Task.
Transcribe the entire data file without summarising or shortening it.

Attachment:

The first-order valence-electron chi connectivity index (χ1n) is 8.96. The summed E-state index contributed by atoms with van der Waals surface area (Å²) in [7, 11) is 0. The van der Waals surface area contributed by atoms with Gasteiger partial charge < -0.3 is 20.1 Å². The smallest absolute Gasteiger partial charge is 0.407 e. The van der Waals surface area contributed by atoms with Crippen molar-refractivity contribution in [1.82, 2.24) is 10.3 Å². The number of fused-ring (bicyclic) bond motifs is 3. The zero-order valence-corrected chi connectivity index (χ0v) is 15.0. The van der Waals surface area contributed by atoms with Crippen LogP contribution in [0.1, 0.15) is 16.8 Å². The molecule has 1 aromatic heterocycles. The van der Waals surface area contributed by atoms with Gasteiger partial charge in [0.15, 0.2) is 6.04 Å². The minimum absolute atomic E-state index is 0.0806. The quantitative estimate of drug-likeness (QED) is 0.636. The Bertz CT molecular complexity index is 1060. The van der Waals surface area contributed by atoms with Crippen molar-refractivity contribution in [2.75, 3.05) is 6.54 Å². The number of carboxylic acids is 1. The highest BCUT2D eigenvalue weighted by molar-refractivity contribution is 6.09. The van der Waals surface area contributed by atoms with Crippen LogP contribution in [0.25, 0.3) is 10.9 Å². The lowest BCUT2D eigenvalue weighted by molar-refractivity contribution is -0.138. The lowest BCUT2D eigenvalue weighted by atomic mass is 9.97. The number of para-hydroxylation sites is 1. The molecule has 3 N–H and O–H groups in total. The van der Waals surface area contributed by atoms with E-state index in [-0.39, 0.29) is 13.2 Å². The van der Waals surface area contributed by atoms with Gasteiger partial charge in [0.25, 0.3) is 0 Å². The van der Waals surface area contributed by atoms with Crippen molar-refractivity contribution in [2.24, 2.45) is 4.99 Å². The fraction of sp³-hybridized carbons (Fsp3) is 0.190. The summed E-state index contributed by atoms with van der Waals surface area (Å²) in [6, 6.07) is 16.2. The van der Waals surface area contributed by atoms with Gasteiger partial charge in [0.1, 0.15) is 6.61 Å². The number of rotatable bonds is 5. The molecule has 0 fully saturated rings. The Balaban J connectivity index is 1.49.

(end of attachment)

The first-order valence-electron chi connectivity index (χ1n) is 8.96. The summed E-state index contributed by atoms with van der Waals surface area (Å²) in [7, 11) is 0. The van der Waals surface area contributed by atoms with Gasteiger partial charge < -0.3 is 20.1 Å². The smallest absolute Gasteiger partial charge is 0.407 e. The van der Waals surface area contributed by atoms with Crippen molar-refractivity contribution in [1.82, 2.24) is 10.3 Å². The number of fused-ring (bicyclic) bond motifs is 3. The zero-order valence-corrected chi connectivity index (χ0v) is 15.0. The van der Waals surface area contributed by atoms with Crippen LogP contribution in [0.1, 0.15) is 16.8 Å². The molecule has 1 aromatic heterocycles. The van der Waals surface area contributed by atoms with Gasteiger partial charge in [0.15, 0.2) is 6.04 Å². The minimum absolute atomic E-state index is 0.0806. The quantitative estimate of drug-likeness (QED) is 0.636. The Bertz CT molecular complexity index is 1060. The van der Waals surface area contributed by atoms with Crippen molar-refractivity contribution in [2.75, 3.05) is 6.54 Å². The number of carboxylic acids is 1. The highest BCUT2D eigenvalue weighted by molar-refractivity contribution is 6.09. The van der Waals surface area contributed by atoms with Crippen LogP contribution in [0.25, 0.3) is 10.9 Å². The lowest BCUT2D eigenvalue weighted by molar-refractivity contribution is -0.138. The lowest BCUT2D eigenvalue weighted by atomic mass is 9.97. The number of para-hydroxylation sites is 1. The molecule has 3 N–H and O–H groups in total. The van der Waals surface area contributed by atoms with E-state index in [-0.39, 0.29) is 13.2 Å². The van der Waals surface area contributed by atoms with Gasteiger partial charge in [0.25, 0.3) is 0 Å². The van der Waals surface area contributed by atoms with Crippen molar-refractivity contribution in [2.24, 2.45) is 4.99 Å². The fraction of sp³-hybridized carbons (Fsp3) is 0.190. The summed E-state index contributed by atoms with van der Waals surface area (Å²) in [6, 6.07) is 16.2. The van der Waals surface area contributed by atoms with Gasteiger partial charge in [0.1, 0.15) is 6.61 Å². The number of rotatable bonds is 5. The molecule has 0 fully saturated rings. The Balaban J connectivity index is 1.49.